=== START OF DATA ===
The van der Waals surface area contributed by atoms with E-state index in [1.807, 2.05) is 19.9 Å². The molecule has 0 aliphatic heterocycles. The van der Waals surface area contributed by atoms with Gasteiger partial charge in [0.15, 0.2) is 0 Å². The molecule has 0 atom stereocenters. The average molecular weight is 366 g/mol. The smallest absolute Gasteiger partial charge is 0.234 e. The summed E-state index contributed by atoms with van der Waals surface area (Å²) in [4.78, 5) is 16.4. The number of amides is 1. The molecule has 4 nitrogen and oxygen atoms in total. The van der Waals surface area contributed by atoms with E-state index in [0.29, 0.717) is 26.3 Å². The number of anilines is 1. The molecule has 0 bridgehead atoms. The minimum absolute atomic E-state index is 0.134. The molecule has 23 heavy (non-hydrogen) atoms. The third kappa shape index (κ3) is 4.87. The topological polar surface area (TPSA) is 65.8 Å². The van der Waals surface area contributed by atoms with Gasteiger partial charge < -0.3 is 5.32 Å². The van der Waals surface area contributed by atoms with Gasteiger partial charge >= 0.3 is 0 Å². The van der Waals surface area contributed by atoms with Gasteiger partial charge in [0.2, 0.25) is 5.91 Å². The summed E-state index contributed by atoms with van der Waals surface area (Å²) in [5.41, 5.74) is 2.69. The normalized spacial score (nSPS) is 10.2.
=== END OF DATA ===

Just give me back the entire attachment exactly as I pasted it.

The van der Waals surface area contributed by atoms with E-state index in [1.807, 2.05) is 19.9 Å². The molecule has 0 aliphatic heterocycles. The van der Waals surface area contributed by atoms with Gasteiger partial charge in [0.15, 0.2) is 0 Å². The molecule has 0 atom stereocenters. The average molecular weight is 366 g/mol. The smallest absolute Gasteiger partial charge is 0.234 e. The summed E-state index contributed by atoms with van der Waals surface area (Å²) in [4.78, 5) is 16.4. The number of amides is 1. The molecule has 4 nitrogen and oxygen atoms in total. The van der Waals surface area contributed by atoms with E-state index in [0.29, 0.717) is 26.3 Å². The number of anilines is 1. The molecule has 0 bridgehead atoms. The minimum absolute atomic E-state index is 0.134. The molecule has 23 heavy (non-hydrogen) atoms. The third kappa shape index (κ3) is 4.87. The topological polar surface area (TPSA) is 65.8 Å². The van der Waals surface area contributed by atoms with Gasteiger partial charge < -0.3 is 5.32 Å². The van der Waals surface area contributed by atoms with Gasteiger partial charge >= 0.3 is 0 Å². The van der Waals surface area contributed by atoms with Gasteiger partial charge in [0.2, 0.25) is 5.91 Å². The summed E-state index contributed by atoms with van der Waals surface area (Å²) in [5.41, 5.74) is 2.69. The normalized spacial score (nSPS) is 10.2.